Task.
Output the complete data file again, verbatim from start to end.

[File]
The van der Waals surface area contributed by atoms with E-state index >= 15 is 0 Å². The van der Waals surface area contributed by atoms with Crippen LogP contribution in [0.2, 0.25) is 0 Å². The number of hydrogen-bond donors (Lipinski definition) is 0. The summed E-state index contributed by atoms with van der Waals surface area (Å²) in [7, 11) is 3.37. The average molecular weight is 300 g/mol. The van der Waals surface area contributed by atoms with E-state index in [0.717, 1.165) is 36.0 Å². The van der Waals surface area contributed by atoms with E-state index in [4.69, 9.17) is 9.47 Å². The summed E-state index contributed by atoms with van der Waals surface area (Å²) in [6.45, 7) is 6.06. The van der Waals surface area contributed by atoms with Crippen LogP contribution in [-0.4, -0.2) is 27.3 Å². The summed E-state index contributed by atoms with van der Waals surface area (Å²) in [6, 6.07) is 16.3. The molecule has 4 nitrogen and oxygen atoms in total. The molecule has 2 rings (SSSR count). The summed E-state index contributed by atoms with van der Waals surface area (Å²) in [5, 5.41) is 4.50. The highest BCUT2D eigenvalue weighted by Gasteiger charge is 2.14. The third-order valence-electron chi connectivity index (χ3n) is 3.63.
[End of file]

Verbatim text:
The van der Waals surface area contributed by atoms with E-state index >= 15 is 0 Å². The van der Waals surface area contributed by atoms with Crippen LogP contribution in [0.2, 0.25) is 0 Å². The number of hydrogen-bond donors (Lipinski definition) is 0. The summed E-state index contributed by atoms with van der Waals surface area (Å²) in [7, 11) is 3.37. The average molecular weight is 300 g/mol. The van der Waals surface area contributed by atoms with E-state index in [0.717, 1.165) is 36.0 Å². The van der Waals surface area contributed by atoms with E-state index in [4.69, 9.17) is 9.47 Å². The summed E-state index contributed by atoms with van der Waals surface area (Å²) in [6.45, 7) is 6.06. The van der Waals surface area contributed by atoms with Crippen LogP contribution in [-0.4, -0.2) is 27.3 Å². The summed E-state index contributed by atoms with van der Waals surface area (Å²) in [6, 6.07) is 16.3. The molecule has 4 nitrogen and oxygen atoms in total. The molecule has 2 rings (SSSR count). The summed E-state index contributed by atoms with van der Waals surface area (Å²) in [5, 5.41) is 4.50. The highest BCUT2D eigenvalue weighted by Gasteiger charge is 2.14. The third-order valence-electron chi connectivity index (χ3n) is 3.63.